Program In Molecular Medicine
Cell Biology | Cells | Fungi | Investigative Techniques
Most available methods for nuclear isolation entail lengthy procedures that are difficult to master and generally emphasize yield and enrichment over nuclear preservation, thus limiting their utility for further studies. Here we demonstrate a novel and robust method to rapidly isolate well-preserved yeast nuclei. The method can be easily adapted to multiple preparation scales depending on experimental need and it can readily be performed on multiple samples by a single researcher in one day. We show that the nuclei fraction is strongly enriched and that the resulting nuclei are free from contaminating endoplasmic reticulum and other cell debris. EM studies show that preservation of nuclear morphology is exquisite, making it possible to study peripheral nuclear pore components such as the cytoplasmic filaments and the basket, whose structure is generally difficult to maintain ex vivo. In addition, incubation of isolated nuclei with bulk transport substrates of different sizes and with import cargo indicates that the nuclear envelope is intact and nuclear pores retain their capacity to bind transport substrates. Our results suggest that this preparation procedure will greatly facilitate studies of the yeast nucleus which have been difficult to establish and to multiplex to date.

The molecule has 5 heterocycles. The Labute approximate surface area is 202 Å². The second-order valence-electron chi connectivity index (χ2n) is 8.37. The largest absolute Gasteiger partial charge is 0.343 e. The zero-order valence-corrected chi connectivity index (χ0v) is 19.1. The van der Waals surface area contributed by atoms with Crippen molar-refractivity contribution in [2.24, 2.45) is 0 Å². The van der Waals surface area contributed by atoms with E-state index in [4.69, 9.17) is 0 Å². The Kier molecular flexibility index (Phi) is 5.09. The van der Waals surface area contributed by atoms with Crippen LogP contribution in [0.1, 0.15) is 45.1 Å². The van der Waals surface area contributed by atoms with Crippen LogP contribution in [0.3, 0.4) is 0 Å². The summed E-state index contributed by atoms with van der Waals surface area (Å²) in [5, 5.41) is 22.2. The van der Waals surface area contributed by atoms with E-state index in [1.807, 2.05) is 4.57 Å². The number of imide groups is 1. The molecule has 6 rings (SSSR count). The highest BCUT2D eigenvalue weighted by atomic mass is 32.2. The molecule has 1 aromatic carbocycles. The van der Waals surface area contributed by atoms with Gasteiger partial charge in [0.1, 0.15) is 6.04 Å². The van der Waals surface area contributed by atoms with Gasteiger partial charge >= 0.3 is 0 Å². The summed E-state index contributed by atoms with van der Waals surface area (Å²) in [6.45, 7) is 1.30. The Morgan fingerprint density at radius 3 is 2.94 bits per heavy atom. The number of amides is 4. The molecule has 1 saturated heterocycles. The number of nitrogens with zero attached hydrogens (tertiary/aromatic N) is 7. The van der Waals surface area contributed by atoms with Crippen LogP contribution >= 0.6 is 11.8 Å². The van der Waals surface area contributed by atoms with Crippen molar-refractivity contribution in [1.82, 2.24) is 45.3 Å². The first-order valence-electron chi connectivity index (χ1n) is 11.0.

nuclear isolation, yeast nuclei, cytoplasmic filaments, basket, cell biology
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The copyright holder for this preprint (which was not peer-reviewed) is the author/funder. It is made available under a CC-BY-NC-ND 4.0 International license.
DOI of Published Version
bioRxiv 162388; doi: https://doi.org/10.1101/162388. Link to preprint on bioRxiv service.
Niepel M, Farr J, Rout MP, Strambio-De-Castilla C. (2017). Rapid isolation of functionally intact nuclei from the yeast Saccharomyces [preprint]. University of Massachusetts Medical School Faculty Publications. https://doi.org/10.1101/162388. Retrieved from https://escholarship.umassmed.edu/faculty_pubs/1523
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This work is licensed under a Creative Commons Attribution-Noncommercial-No Derivative Works 4.0 License.